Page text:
What is the Vuze XR?
The Vuze XR is the second 360 camera from HumanEyes Technologies. It follows the Vuze, which was launched in 2017. What sets the Vuze XR apart from other 360 cameras, though, is that it can shoot still images and video in both 360-degree format or stereoscopic VR180.
It’s worth noting that VR cameras often offer one of these modes: the Vuze XR allows you to shoot in both thanks to a clever lens design.
The Vuze XR can record video in 5.7K resolution at 30fps in both 360 and VR180 formats, as well as 4K @ 60fps and 30fps. Note that if you’re not seeing the 4K @ 60fps option in your Vuze XR, that’s because it was added as a firmware update in January 2019.
The Vuze XR is also able to live stream footage to your social media channels of choice via its companion app.
Audio is recorded via four MEMS 48KHz microphones, and it uses the Ambarella H2 video processor.
As for stills, the Vuze XR captures 18-megapixel images and employs dual 12-megapixel Sony sensors with accompanying f/2.4 210⁰ fisheye lenses.
There’s a microSD card slot compatible with both UHS I and UHS III cards, WiFi compatibility, a USB Type C port for charging the camera and a built-in accelerometer and gyroscope for motion tracking.
Build Quality & Handling
Like the original Vuze, the Vuze XR offers superb build quality in one of the more unique designs I’ve seen from a 360 camera.
The base of the camera is a sturdy grip with a shutter button on the front underneath where your thumb rests. On the side are the power and WiFi buttons. Underneath is a 1/4-inch screw thread.
On top of this base is what is effectively a cage that holds the two lenses. At the top of the grip on the other side – underneath your index finger – is a button that releases the two lenses. When pressed, the lenses flip out from their closed, 360-format position into a parallel position next to each other so that you can capture 3D 180-degree content.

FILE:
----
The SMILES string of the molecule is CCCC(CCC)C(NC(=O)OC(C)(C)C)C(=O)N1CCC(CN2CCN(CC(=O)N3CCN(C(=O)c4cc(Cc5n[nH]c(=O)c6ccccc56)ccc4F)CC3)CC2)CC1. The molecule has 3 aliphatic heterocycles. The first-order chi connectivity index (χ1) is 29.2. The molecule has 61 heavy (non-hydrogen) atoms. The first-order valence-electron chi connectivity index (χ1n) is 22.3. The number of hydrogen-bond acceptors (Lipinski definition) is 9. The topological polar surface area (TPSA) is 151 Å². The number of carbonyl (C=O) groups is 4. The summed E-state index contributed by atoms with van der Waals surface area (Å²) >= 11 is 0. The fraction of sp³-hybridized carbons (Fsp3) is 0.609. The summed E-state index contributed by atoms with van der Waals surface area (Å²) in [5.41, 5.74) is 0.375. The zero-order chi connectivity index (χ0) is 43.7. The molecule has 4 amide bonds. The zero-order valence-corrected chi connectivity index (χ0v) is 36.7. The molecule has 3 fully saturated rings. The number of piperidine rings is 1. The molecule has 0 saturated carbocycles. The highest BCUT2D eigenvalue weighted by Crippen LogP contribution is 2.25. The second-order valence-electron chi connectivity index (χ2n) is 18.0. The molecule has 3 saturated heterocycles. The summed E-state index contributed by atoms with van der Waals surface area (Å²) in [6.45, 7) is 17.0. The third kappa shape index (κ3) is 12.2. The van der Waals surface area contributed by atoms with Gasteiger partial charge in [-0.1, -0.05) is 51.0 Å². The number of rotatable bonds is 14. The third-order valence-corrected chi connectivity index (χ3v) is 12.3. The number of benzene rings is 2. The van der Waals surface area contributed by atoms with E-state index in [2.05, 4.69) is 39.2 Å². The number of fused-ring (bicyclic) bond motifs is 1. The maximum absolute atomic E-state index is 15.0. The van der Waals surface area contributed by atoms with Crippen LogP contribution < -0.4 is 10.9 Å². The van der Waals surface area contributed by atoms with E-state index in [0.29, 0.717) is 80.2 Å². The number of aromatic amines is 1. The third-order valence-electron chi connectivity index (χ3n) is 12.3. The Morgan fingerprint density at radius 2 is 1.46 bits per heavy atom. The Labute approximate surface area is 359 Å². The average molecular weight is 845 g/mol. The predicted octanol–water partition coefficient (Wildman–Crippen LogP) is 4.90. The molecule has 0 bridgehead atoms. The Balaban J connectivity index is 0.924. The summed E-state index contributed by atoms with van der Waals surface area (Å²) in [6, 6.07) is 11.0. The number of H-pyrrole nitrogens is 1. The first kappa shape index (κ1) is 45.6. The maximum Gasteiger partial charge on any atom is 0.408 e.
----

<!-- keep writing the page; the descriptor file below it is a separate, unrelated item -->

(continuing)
It’s a very simple, yet incredibly clever design that makes you wonder why no one has ever done it before!
The Vuze XR App
The rest of the Vuze XR’s operation is handled via the companion app, and I’m pleased to say the app is brilliant.
When I tested the original Vuze, I loved the build quality of the camera but said I felt let down by its companion app, which overly complex and restricted one’s ability to use the camera to its full potential. HumanEyes later on updated its app and software to correct many of those issues, and I updated my review with a second testing.
This time around, HumanEyes has clearly put a lot of thought into developing the Vuze XR app – but not so much thought that it’s overly complex.
From the app home screen you simply have four circles to choose from: Connect, Gallery, Settings and Information. Connect is where you link your phone to the camera’s WiFi. Gallery is where you review your content. Settings is where you can adjust frame rates, resolution, ISO and other controls. Information is where you can update firmware and learn more about the camera. Simple!
One of my bugbears with the original Vuze app back in 2017 was that it didn’t have live preview, which mean you effectively composed blind. That’s not the case with the Vuze XR (nor the Vuze since spring 2018). A bright, clear live preview lets you compose in real time and set up your shots to your choosing.
But back to the camera itself: the Vuze XR boasts some of the best build quality I’ve seen in a 360 camera. The materials are premium, and it feels like a solid unit in your hand that will stand the test of time. It’s up there on part with the GoPro Fusion and Garmin VIRB 360 in this respect, if not higher.
Press the power button, and the Vuze XR springs to life in about four seconds. Press the WiFi button, then tap the Camera bubble in the app and within seconds you’re connected to your smart device and seeing what the camera sees.
From the live preview screen you can toggle between stills or video and live broadcasting simply by pressing different icons. And camera settings are all easily accessed, as well.